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Nat Genet. 2015 Jul;47(7):809-13. doi: 10.1038/ng.3311. Epub 2015 May 25.

Inactivating mutations in MFSD2A, required for omega-3 fatty acid transport in brain, cause a lethal microcephaly syndrome.

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1] Department of Neurosciences, University of California, San Diego, La Jolla, California, USA. [2] Howard Hughes Medical Institute, Chevy Chase, Maryland, USA.
Signature Research Program in Cardiovascular and Metabolic Disorders, Duke-National University of Singapore Graduate Medical School, Singapore.
Department of Medicine, University of California, San Diego, La Jolla, California, USA.
Clinical Genetics Department, Human Genetics and Genome Research Division, National Research Centre, Cairo, Egypt.
Department of Pediatrics, Tripoli Children's Hospital, Tripoli, Libya.
Clinical and Metabolic Genetics Division, Department of Pediatrics, Hamad Medical Corporation, Doha, Qatar.
Department of Biochemistry, National University of Singapore, Singapore.
Yale Program on Neurogenetics, Departments of Neurosurgery, Neurobiology and Genetics, Yale University, School of Medicine, New Haven, Connecticut, USA.
Broad Institute of MIT and Harvard, Cambridge, Massachusetts, USA.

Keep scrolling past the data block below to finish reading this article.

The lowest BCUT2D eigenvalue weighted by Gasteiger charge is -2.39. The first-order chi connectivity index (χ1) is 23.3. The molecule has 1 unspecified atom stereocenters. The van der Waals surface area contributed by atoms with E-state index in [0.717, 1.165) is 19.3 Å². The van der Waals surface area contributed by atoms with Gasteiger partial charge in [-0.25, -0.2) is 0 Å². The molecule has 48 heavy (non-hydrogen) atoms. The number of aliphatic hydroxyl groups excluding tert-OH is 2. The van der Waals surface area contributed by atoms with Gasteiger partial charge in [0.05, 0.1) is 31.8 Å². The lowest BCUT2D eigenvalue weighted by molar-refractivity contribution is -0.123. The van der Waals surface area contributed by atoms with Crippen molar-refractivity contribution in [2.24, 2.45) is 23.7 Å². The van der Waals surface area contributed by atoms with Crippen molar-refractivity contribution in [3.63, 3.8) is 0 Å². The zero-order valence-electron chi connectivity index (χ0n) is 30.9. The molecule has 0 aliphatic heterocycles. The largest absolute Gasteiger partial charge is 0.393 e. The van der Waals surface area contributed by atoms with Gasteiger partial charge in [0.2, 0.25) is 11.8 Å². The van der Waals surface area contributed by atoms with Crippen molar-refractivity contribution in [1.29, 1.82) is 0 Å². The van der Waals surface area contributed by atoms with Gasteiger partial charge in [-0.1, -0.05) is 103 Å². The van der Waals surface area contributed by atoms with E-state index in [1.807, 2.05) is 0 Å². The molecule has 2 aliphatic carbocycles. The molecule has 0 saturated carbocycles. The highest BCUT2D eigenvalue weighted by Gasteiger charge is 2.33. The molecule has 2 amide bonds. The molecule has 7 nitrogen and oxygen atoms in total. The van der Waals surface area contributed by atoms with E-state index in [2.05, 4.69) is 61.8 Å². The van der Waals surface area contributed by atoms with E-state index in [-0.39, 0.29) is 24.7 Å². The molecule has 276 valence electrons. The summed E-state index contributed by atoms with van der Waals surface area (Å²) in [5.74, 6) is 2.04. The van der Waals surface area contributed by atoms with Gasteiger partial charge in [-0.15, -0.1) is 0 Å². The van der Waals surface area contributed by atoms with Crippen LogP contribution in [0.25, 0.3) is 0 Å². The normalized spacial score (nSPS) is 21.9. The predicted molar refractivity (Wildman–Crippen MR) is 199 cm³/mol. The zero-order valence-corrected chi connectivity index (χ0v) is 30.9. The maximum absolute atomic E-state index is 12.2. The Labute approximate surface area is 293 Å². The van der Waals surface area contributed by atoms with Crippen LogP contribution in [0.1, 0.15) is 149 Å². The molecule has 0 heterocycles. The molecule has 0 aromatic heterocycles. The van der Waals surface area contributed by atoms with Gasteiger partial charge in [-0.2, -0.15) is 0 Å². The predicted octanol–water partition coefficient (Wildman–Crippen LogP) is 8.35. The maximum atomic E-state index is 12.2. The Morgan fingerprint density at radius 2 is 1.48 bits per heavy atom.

Docosahexanoic acid (DHA) is the most abundant omega-3 fatty acid in brain, and, although it is considered essential, deficiency has not been linked to disease. Despite the large mass of DHA in phospholipids, the brain does not synthesize it. DHA is imported across the blood-brain barrier (BBB) through the major facilitator superfamily domain-containing 2a (MFSD2A) protein. MFSD2A transports DHA as well as other fatty acids in the form of lysophosphatidylcholine (LPC). We identify two families displaying MFSD2A mutations in conserved residues. Affected individuals exhibited a lethal microcephaly syndrome linked to inadequate uptake of LPC lipids. The MFSD2A mutations impaired transport activity in a cell-based assay. Moreover, when expressed in mfsd2aa-morphant zebrafish, mutants failed to rescue microcephaly, BBB breakdown and lethality. Our results establish a link between transport of DHA and LPCs by MFSD2A and human brain growth and function, presenting the first evidence of monogenic disease related to transport of DHA in humans.

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